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Way back in an alternative Victorian Britain after a nuclear holocaust, a mad genius, Baron Fortescue, who’s a Professor in early computers, time and space, invents a huge mechanical machine: The Chaos Engine. Predictably enough, the machine runs out of control and starts ripping apart the very fabric of time and space. In addition, the Engine turns the innocent inhabitants of a nearby village into guardian monsters in order to protect itself. Enter the heroes of the game. You and a friend or the Amiga CPU must take the guise of any two of the following mercenaries – The Thug, The Gentleman, The Preacher, The Brigand, The Navvie or The Mercenary.  You must then battle your way across four levels of four worlds each, taking in The Forest, The Swamp, The Industrial Workshops and finally, Baron Fortescue’s Mansion.  The big thing that’s been made about The Chaos Engine is the Artificial Intelligence of the monsters and the second player. If a one-player game is chosen, then the Amiga takes control of the second player which follows Player One around. This is executed very well. The second player tries to go for power-ups and other goodies and shoots at monsters but it’s never perfect at it, thus striking a balance between a second player that does everything and one that is as thick as two short planks. The monsters’ AI ensures that they’re a bit wily. They never just walk into your line of fire: they hide behind bushes and rocks and are generally a bit smarter than your average computer game monster. This, obviously, makes the game fairly hard, but of course you’ve always got another player to use as monster bait.

The Chaos Engine is slightly more than just a mindless “kill everything” game, however: there are some tricky puzzles to solve in parts and the chance to build up both players from the end of world shop.  All mercenaries have different attributes and weapons; so by mixing and matching them, you get a bit of a strategic element in the game. Some of the worlds are pretty big, and some have more than one exit, so there’s plenty to explore. Also, the statistics screens which are shown at the end of each world show what percentage of that world you have completed; often, it’s less than you think, so there’s that urge to complete just a little bit more of it – very addictive. All the levels are different, with different monsters and challenges, so the game doesn’t really get repetitive. The usual superb Bitmap graphics. They’re done by artist Dan Malone who was responsible for the Speedball 2 graphics, for those who remember. The animation is excellent for both the main characters and the monsters. Dan has worked really hard to create the feel of an apocalyptic post-nuclear world complete with authentic Victorian brassy looking graphics. The Bitmaps Brothers don’t usually fall down on things like sound, and this time is no different. The Bitmaps sound and FX man, Richard Joseph, handles it perfectly. In the forest, birds sing, frogs croak and each level has a different House-like track by Indian DJs ‘Joi’. Never heard of them but they do a good tune right enough. There’s also an authoritative sampled voice that informs you when the exit from a world is open, when you’ve picked up a special bonus and the like. In short, brilliant graphics, sound, gameplay, and very addictive. Gamers in Germany should be advised because the game got banned last year for being to violent. Anyway, The Chaos Engine is a great blast from the past, if you are looking for some great retro fun download it now!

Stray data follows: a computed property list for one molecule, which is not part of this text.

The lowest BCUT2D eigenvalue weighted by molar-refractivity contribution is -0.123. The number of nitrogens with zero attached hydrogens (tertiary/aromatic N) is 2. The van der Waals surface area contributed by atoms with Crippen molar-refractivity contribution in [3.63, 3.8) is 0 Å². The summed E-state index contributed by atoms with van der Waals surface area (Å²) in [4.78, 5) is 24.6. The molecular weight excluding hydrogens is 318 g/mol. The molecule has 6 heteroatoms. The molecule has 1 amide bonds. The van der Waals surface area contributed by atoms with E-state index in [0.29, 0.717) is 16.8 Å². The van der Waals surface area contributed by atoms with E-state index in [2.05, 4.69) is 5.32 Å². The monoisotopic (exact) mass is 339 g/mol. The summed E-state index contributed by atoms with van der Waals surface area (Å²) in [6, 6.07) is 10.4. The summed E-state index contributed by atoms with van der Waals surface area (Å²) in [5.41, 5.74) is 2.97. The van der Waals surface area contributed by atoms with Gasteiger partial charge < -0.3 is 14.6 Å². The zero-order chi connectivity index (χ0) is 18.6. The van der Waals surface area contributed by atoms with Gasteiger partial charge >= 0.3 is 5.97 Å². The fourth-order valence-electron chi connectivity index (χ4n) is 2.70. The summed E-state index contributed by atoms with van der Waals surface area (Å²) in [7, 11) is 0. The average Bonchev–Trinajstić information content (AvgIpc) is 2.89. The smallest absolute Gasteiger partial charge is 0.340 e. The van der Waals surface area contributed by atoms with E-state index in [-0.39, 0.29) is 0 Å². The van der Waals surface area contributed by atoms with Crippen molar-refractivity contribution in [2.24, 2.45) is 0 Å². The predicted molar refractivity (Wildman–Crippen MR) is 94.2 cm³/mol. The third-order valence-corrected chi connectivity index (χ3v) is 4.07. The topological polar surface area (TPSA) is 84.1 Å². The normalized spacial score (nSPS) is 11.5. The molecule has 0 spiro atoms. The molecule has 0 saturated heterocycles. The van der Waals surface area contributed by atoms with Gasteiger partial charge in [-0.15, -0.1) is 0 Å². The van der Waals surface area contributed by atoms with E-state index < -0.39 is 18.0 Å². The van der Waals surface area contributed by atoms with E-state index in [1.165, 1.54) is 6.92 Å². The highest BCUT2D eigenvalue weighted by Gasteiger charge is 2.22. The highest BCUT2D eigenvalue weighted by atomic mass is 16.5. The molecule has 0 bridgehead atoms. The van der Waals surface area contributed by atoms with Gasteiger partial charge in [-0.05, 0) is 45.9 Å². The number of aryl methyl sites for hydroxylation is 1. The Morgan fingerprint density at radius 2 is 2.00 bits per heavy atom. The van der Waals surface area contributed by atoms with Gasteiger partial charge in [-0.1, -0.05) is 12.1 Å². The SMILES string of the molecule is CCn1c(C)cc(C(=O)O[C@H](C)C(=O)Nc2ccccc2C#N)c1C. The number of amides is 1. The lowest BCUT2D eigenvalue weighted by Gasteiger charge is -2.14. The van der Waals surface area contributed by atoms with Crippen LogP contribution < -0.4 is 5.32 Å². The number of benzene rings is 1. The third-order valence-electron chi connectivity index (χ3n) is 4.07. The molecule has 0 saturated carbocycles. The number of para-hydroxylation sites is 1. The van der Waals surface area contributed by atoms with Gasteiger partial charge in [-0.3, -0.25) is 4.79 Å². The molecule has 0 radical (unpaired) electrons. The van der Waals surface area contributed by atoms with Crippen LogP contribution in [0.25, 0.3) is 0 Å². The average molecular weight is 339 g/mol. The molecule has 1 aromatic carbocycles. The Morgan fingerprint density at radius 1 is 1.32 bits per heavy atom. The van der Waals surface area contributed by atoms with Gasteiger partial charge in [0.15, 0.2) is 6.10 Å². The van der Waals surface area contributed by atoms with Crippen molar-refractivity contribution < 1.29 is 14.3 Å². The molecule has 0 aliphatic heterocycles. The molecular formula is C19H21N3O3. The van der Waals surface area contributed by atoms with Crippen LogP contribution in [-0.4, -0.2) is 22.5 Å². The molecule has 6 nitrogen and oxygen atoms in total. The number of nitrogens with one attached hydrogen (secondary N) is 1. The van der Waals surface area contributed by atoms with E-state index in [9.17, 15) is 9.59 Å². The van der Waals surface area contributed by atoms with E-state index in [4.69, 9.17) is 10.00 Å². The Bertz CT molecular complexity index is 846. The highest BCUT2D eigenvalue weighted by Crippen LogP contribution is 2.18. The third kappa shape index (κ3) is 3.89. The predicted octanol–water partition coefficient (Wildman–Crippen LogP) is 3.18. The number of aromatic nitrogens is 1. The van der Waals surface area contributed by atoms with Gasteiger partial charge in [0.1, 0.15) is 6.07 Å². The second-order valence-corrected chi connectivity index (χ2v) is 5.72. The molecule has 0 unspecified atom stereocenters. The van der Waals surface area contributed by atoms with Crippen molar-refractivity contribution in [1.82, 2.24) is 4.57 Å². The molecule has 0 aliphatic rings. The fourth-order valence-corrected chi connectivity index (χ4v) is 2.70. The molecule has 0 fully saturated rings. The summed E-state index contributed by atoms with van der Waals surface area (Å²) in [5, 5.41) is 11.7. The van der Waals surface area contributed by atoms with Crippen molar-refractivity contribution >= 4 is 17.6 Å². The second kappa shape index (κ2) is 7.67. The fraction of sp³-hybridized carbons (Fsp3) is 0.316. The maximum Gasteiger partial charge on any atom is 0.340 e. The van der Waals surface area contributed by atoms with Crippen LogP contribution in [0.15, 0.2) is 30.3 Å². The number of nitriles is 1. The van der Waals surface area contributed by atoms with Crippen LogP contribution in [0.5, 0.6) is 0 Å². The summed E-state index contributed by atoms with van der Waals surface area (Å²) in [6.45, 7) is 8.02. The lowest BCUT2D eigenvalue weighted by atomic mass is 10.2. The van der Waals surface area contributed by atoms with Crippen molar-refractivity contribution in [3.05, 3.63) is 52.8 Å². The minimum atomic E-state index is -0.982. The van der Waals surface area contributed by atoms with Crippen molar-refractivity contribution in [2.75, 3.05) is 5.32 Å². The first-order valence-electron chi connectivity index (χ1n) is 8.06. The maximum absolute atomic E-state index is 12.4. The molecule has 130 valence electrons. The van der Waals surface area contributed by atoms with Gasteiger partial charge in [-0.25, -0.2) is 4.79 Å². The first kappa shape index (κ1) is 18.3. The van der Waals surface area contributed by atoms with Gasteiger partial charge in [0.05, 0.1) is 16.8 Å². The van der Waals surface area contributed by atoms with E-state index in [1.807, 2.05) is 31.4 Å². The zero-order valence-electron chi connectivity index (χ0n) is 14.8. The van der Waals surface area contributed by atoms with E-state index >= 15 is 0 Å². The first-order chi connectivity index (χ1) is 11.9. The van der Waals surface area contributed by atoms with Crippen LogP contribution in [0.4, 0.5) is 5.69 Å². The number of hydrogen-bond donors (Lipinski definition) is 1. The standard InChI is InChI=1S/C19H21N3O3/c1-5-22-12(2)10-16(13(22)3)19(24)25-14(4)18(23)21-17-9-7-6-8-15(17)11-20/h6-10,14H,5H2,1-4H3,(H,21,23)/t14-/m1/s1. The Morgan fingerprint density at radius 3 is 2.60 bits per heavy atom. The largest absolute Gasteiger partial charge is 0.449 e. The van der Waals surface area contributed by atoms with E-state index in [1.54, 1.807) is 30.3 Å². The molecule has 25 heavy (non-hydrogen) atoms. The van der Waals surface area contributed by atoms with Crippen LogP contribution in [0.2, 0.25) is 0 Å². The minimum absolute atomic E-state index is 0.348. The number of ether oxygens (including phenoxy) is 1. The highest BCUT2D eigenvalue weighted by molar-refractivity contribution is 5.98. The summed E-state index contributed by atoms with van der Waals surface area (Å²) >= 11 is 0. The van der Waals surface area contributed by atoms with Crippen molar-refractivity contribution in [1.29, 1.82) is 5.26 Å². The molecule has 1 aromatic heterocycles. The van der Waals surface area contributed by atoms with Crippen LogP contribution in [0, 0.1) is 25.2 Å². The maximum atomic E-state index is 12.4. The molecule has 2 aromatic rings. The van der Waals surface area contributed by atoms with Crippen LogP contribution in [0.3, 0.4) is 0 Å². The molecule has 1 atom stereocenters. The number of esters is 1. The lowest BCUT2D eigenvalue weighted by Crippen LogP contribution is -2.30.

More news: Generation Amiga magazine